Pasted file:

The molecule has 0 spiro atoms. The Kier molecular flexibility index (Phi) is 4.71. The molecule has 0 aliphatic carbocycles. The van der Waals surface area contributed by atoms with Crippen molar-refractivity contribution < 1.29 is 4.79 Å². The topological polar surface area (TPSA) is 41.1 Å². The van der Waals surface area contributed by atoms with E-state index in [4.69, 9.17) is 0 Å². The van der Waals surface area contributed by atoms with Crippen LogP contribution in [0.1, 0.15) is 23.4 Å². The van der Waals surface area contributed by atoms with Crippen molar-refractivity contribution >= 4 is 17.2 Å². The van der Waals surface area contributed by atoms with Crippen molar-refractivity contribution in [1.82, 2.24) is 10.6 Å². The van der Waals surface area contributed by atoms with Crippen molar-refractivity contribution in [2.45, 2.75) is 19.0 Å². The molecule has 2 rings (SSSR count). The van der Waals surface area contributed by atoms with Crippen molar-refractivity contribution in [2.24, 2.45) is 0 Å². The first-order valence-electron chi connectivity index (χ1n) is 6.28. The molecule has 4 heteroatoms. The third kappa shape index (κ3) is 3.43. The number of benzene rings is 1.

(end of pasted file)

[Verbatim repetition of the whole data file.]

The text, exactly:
The molecule has 0 spiro atoms. The Kier molecular flexibility index (Phi) is 4.71. The molecule has 0 aliphatic carbocycles. The van der Waals surface area contributed by atoms with Crippen molar-refractivity contribution < 1.29 is 4.79 Å². The topological polar surface area (TPSA) is 41.1 Å². The van der Waals surface area contributed by atoms with E-state index in [4.69, 9.17) is 0 Å². The van der Waals surface area contributed by atoms with Crippen LogP contribution in [0.1, 0.15) is 23.4 Å². The van der Waals surface area contributed by atoms with Crippen molar-refractivity contribution >= 4 is 17.2 Å². The van der Waals surface area contributed by atoms with Crippen molar-refractivity contribution in [1.82, 2.24) is 10.6 Å². The van der Waals surface area contributed by atoms with Crippen molar-refractivity contribution in [2.45, 2.75) is 19.0 Å². The molecule has 2 rings (SSSR count). The van der Waals surface area contributed by atoms with Crippen molar-refractivity contribution in [2.24, 2.45) is 0 Å². The first-order valence-electron chi connectivity index (χ1n) is 6.28. The molecule has 4 heteroatoms. The third kappa shape index (κ3) is 3.43. The number of benzene rings is 1.